It only intensified this season when he became, in Hinch's words, "the best managerial prospect on the planet." But for as much as Cora can talk about his understanding of incorporating analytics into the game, his most desirable quality is the way he talks with and relates to players.
Farrell's inability to extinguish the flames of ace lefty David Price's humiliation of broadcaster Dennis Eckersley on the team plane in late June caused the situation to linger over the team for the rest of the season. But while it was one thing for Cora to pull aside Ramirez and talk sternly when they were teammates, it's seemingly another to be the manager who must smooth over Price's ongoing feud with the media and general unhappiness with playing in Boston.
If only Cora saw it that way. He believes a manager can benefit from having close bonds with players because it enables him to build trust and earn respect when tough decisions need to be made.
To wit: Cora noted his longstanding relationship with Carlos Beltran, the Astros' 40-year-old designated hitter. They played against each other in winter ball in Puerto Rico and were teammates with the New York Mets. Their families are close. But when Beltran was going to lose playing time this season because he was less productive than some other DH options, it was Cora who had to deliver the news.
"I had to be honest with him and we talked and we were still close," Cora said. "The whole thing about drawing the line, [players] understand that. But at the same time they're human beings, man, and you've got to talk to them, you've got to see how they feel. Too close to players? That doesn't exist."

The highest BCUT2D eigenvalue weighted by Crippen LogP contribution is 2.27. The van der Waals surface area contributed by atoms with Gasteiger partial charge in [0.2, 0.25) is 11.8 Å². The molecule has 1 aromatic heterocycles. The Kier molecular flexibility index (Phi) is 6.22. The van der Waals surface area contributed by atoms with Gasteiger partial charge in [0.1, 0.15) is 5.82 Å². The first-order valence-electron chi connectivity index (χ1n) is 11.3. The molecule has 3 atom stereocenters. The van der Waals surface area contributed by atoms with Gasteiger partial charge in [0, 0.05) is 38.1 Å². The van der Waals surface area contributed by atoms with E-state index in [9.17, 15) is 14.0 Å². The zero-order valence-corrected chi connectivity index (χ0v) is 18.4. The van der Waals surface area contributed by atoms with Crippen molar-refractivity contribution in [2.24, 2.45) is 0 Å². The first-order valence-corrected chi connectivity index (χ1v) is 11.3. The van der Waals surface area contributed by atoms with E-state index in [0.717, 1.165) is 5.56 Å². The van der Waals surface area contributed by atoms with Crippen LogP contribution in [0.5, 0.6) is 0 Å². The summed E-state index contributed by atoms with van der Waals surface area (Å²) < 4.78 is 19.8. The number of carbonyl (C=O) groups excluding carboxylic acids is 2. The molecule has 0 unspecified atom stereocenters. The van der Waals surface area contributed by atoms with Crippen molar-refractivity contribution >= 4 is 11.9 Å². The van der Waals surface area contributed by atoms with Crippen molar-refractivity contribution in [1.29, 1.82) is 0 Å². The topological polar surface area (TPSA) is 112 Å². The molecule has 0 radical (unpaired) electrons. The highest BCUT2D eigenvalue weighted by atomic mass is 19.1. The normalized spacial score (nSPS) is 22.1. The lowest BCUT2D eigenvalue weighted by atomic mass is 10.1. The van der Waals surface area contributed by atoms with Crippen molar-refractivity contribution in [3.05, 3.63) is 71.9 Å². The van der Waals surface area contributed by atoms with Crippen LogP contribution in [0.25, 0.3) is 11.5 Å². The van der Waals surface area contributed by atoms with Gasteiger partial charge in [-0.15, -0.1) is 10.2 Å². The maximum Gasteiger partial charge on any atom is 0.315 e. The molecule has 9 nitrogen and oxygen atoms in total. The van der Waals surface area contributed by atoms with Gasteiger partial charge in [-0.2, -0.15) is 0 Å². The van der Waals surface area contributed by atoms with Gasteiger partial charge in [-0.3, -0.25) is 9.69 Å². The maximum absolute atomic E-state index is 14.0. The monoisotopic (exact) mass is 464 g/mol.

The Beltran example might serve Cora well with Red Sox second baseman Dustin Pedroia. They were teammates with the Red Sox for two seasons and have remained friends. But Pedroia is 34 now and coming off serious knee surgery last month. He isn't likely to play until May, and there might be difficult conversations ahead about giving him periodic (and unwanted) rest or dropping him in the lineup.
Cora's biggest challenge, though, might be navigating the Price situation. Dombrowski can help in that area by bringing in a few high-character veteran players, as the Astros did last winter with Beltran and catcher Brian McCann. But when Cora said he reached out to Price before the World Series and had a brief phone conversation, that's only the beginning of what he hopes will be a more open line of communication between the manager and the pitcher.
In short, Cora told Price how much of a scare he gave the Astros in the American League Division Series -- "The way he threw the ball with conviction," Cora said, "I'll take that" -- and said he wanted to focus on "moving forward" rather than rehashing what happened last season.
"For me, it's unfair to talk about what happened last year. It's in the past. I'm here to move forward," Cora said. "This guy is very important for me. Whatever I can do to help him out, I'm going to be there for him. And at the same time, whatever I can do for him to be successful, I have to be there for him.
"The whole clubhouse thing, we'll be fine. You guys know how I dealt with Manny with all the situations. We tried to bring this thing together. We're going to be fine."
That's really why Cora is here, after all. The pitching changes and bullpen usage can come later.